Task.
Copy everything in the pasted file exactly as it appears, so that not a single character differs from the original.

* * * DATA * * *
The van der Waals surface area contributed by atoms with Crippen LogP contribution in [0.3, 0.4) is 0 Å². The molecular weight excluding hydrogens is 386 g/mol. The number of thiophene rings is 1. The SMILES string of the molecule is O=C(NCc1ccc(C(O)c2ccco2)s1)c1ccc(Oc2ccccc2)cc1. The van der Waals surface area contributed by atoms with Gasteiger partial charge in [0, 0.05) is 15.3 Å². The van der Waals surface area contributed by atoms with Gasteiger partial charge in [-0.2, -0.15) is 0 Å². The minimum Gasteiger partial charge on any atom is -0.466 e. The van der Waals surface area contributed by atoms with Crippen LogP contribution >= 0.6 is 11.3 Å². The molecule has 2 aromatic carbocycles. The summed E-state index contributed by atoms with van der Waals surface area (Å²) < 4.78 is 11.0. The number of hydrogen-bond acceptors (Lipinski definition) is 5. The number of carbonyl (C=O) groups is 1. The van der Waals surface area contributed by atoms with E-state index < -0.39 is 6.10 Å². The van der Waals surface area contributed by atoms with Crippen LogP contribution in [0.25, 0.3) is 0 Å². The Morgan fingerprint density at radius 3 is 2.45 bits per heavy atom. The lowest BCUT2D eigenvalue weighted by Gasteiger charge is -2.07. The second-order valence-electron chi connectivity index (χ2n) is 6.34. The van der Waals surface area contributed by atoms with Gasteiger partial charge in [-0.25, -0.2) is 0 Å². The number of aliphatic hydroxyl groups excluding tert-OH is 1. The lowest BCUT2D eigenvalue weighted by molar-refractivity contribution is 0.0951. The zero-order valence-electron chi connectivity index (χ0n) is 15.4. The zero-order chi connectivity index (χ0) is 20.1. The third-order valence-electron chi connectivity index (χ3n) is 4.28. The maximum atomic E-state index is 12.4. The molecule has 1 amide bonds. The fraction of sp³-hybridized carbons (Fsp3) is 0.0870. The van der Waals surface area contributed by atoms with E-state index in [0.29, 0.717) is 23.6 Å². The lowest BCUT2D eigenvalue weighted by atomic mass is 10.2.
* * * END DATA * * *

The van der Waals surface area contributed by atoms with Crippen LogP contribution in [0.3, 0.4) is 0 Å². The molecular weight excluding hydrogens is 386 g/mol. The number of thiophene rings is 1. The SMILES string of the molecule is O=C(NCc1ccc(C(O)c2ccco2)s1)c1ccc(Oc2ccccc2)cc1. The van der Waals surface area contributed by atoms with Gasteiger partial charge in [0, 0.05) is 15.3 Å². The van der Waals surface area contributed by atoms with Gasteiger partial charge in [-0.2, -0.15) is 0 Å². The minimum Gasteiger partial charge on any atom is -0.466 e. The van der Waals surface area contributed by atoms with Crippen LogP contribution >= 0.6 is 11.3 Å². The molecule has 2 aromatic carbocycles. The summed E-state index contributed by atoms with van der Waals surface area (Å²) < 4.78 is 11.0. The number of hydrogen-bond acceptors (Lipinski definition) is 5. The number of carbonyl (C=O) groups is 1. The van der Waals surface area contributed by atoms with E-state index < -0.39 is 6.10 Å². The van der Waals surface area contributed by atoms with Crippen LogP contribution in [0.25, 0.3) is 0 Å². The Morgan fingerprint density at radius 3 is 2.45 bits per heavy atom. The lowest BCUT2D eigenvalue weighted by Gasteiger charge is -2.07. The second-order valence-electron chi connectivity index (χ2n) is 6.34. The van der Waals surface area contributed by atoms with Gasteiger partial charge in [-0.25, -0.2) is 0 Å². The number of aliphatic hydroxyl groups excluding tert-OH is 1. The lowest BCUT2D eigenvalue weighted by molar-refractivity contribution is 0.0951. The zero-order valence-electron chi connectivity index (χ0n) is 15.4. The zero-order chi connectivity index (χ0) is 20.1. The third-order valence-electron chi connectivity index (χ3n) is 4.28. The maximum atomic E-state index is 12.4. The molecule has 1 amide bonds. The fraction of sp³-hybridized carbons (Fsp3) is 0.0870. The van der Waals surface area contributed by atoms with E-state index in [0.29, 0.717) is 23.6 Å². The lowest BCUT2D eigenvalue weighted by atomic mass is 10.2.